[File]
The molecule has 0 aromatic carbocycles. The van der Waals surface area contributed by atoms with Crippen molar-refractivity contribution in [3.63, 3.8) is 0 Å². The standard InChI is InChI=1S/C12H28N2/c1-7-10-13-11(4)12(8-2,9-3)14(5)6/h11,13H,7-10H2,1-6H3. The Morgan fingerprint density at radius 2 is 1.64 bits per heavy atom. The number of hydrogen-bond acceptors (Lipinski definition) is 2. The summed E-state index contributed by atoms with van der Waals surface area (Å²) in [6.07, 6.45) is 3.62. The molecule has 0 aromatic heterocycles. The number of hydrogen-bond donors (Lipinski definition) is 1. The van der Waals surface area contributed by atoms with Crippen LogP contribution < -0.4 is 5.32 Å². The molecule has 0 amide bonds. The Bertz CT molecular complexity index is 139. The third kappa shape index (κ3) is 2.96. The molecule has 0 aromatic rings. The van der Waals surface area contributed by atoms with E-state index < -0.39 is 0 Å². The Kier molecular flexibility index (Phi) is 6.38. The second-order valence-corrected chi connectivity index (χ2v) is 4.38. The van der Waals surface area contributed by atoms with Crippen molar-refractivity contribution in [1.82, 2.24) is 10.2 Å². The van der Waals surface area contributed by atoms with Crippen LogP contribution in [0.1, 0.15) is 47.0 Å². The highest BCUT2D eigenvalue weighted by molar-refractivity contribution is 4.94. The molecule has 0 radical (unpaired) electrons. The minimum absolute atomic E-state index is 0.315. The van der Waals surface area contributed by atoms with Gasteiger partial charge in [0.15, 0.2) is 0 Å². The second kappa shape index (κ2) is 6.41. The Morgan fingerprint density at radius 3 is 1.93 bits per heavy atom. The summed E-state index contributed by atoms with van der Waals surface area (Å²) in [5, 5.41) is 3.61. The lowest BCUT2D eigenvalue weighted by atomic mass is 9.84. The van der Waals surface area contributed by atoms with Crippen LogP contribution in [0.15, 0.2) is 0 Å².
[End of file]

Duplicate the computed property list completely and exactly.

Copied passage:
The molecule has 0 aromatic carbocycles. The van der Waals surface area contributed by atoms with Crippen molar-refractivity contribution in [3.63, 3.8) is 0 Å². The standard InChI is InChI=1S/C12H28N2/c1-7-10-13-11(4)12(8-2,9-3)14(5)6/h11,13H,7-10H2,1-6H3. The Morgan fingerprint density at radius 2 is 1.64 bits per heavy atom. The number of hydrogen-bond acceptors (Lipinski definition) is 2. The summed E-state index contributed by atoms with van der Waals surface area (Å²) in [6.07, 6.45) is 3.62. The molecule has 0 aromatic heterocycles. The number of hydrogen-bond donors (Lipinski definition) is 1. The van der Waals surface area contributed by atoms with Crippen LogP contribution < -0.4 is 5.32 Å². The molecule has 0 amide bonds. The Bertz CT molecular complexity index is 139. The third kappa shape index (κ3) is 2.96. The molecule has 0 aromatic rings. The van der Waals surface area contributed by atoms with E-state index < -0.39 is 0 Å². The Kier molecular flexibility index (Phi) is 6.38. The second-order valence-corrected chi connectivity index (χ2v) is 4.38. The van der Waals surface area contributed by atoms with Crippen molar-refractivity contribution in [1.82, 2.24) is 10.2 Å². The van der Waals surface area contributed by atoms with Crippen LogP contribution in [0.1, 0.15) is 47.0 Å². The highest BCUT2D eigenvalue weighted by molar-refractivity contribution is 4.94. The molecule has 0 radical (unpaired) electrons. The minimum absolute atomic E-state index is 0.315. The van der Waals surface area contributed by atoms with Gasteiger partial charge in [0.15, 0.2) is 0 Å². The second kappa shape index (κ2) is 6.41. The Morgan fingerprint density at radius 3 is 1.93 bits per heavy atom. The summed E-state index contributed by atoms with van der Waals surface area (Å²) in [5, 5.41) is 3.61. The lowest BCUT2D eigenvalue weighted by atomic mass is 9.84. The van der Waals surface area contributed by atoms with Crippen LogP contribution in [0.15, 0.2) is 0 Å².